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The Arrival of the Maoris in New Zealand, a painting by Charles Goldie and Louis Steele. Photo/Auckland Art Gallery Toi o Tāmaki

Why do we avoid facing up to our colonial past?

David Nicholson asks whether we fully understand the effect of the colonial process on Māori, in which their land, economy, language and spiritual beliefs were taken from them. 

The news last month that the Māori Council wants “racism out” by 2040 raises the question of why we have racism at all in Aotearoa.

An important reason is that the history taught in our schools has been seriously deficient. It has not necessarily been a deliberate lie, but rather history by omission. It is always the victor who writes the history and it’s written from their perspective. The trick is to retrospectively recognise and honestly accept what has happened here in Aotearoa.

However, it’s very difficult when Pākehā have never experienced colonialism themselves. I got an insight into that when, in 1973, I quit my job as a reporter with the Australian Broadcasting Corporation and went backpacking through Asia.

Soon after arriving in India, I attended a “sound and light show” at the Red Fort in Delhi. It traversed India’s history until we got to a point at which I realised they were talking about the English. It was a story of shocking exploitation. Then, in 1947, the hated foreign occupier was finally forced to scuttle home.

Sitting there quietly in the dark on the North Indian Plains, reflecting on that nation’s experience of colonialism, it suddenly dawned on me: “That’s probably how Māori felt.” Indeed, some still do.

Lord Roberts. Photo/Getty Images

We here in Aotearoa will never shake off the baleful yoke of racism until all of us are honest about the colonial process. It was not accidental. By the time they got to Aotearoa, the English were well experienced at destroying indigenous cultures on the basis that they were inferior or were the wrong religion – they practised first on the Irish, then the Scots.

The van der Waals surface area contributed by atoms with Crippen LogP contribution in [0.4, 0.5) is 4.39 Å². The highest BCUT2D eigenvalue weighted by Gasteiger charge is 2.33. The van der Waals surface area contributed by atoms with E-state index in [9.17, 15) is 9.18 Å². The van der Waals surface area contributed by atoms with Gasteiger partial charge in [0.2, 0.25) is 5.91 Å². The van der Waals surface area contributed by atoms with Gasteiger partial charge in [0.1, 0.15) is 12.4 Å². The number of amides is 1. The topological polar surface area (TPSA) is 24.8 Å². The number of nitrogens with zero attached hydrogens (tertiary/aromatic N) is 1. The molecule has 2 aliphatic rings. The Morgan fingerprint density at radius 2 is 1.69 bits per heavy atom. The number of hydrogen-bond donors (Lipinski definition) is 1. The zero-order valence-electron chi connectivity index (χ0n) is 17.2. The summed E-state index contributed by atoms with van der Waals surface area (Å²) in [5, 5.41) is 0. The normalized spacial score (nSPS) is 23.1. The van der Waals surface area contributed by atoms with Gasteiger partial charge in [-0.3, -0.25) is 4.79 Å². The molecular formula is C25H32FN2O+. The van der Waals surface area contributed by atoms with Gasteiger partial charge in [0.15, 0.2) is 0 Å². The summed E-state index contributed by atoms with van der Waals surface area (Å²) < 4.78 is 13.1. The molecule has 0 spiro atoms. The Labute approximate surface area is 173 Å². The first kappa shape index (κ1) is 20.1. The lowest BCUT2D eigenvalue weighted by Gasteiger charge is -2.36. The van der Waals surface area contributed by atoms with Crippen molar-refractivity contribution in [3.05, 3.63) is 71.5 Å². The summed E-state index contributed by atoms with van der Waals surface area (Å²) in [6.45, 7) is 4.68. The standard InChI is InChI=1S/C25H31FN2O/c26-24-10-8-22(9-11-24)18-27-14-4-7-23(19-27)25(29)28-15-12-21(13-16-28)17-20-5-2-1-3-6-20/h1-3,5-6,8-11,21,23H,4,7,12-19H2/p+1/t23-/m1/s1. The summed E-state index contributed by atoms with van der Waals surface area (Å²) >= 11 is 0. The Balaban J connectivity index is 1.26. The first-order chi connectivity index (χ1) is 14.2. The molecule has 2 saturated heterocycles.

After Oliver Cromwell’s New Model Army defeated the Irish, the English passed the Act for the Settlement of Ireland 1652, resulting in the mass confiscation of almost all Catholic-owned land. Does that sound familiar?

In Scotland, they drove the Highlanders off their land by burning down their crofts, then pursuing them on horseback. The confiscated land was then given to the English king’s supporters. A familiar ring again.

The colonial process is also characterised by the deliberate destruction or debasement of indigenous cultural and spiritual values. In the Christian churches, the leaders are called ministers, bishops, priests, etc. Indigenous spiritual leaders are described as “witch doctors”. Christianity is a true, civilised religion – indigenous religions are “mumbo jumbo” or based on “voodoo”.

The Tohunga Suppression Act 1907 resulted in the suppression of Māori spiritual practices – a manifest denial of religious freedom.

We tend to use euphemisms to disguise historical reality – that can be seen in our use of the words “settlers” and “pioneers”. They were nothing of the sort. Aotearoa was already settled. The pioneers who settled it arrived between 1250 and 1300. In reality, the English were refugees. My first forebears to arrive here, in 1862, were escaping the English class and economic system that ruthlessly exploited those who were “born to be ruled”.

After being thoroughly screwed by the landed classes, they then shamelessly abandoned whatever principles they may have held and eagerly accepted land stolen from Māori by the confiscation process. From exploited to exploiters over a mere three-month voyage.

The destruction of indigenous culture is at its most aggressive in the suppression of language. As in Ireland and Scotland, where their versions of the Gaelic languages were almost extinguished, Māori school-children were punished for speaking the language of their forebears. It mattered little, as Māori belonged to the uncivilised past and were on their way to extinction.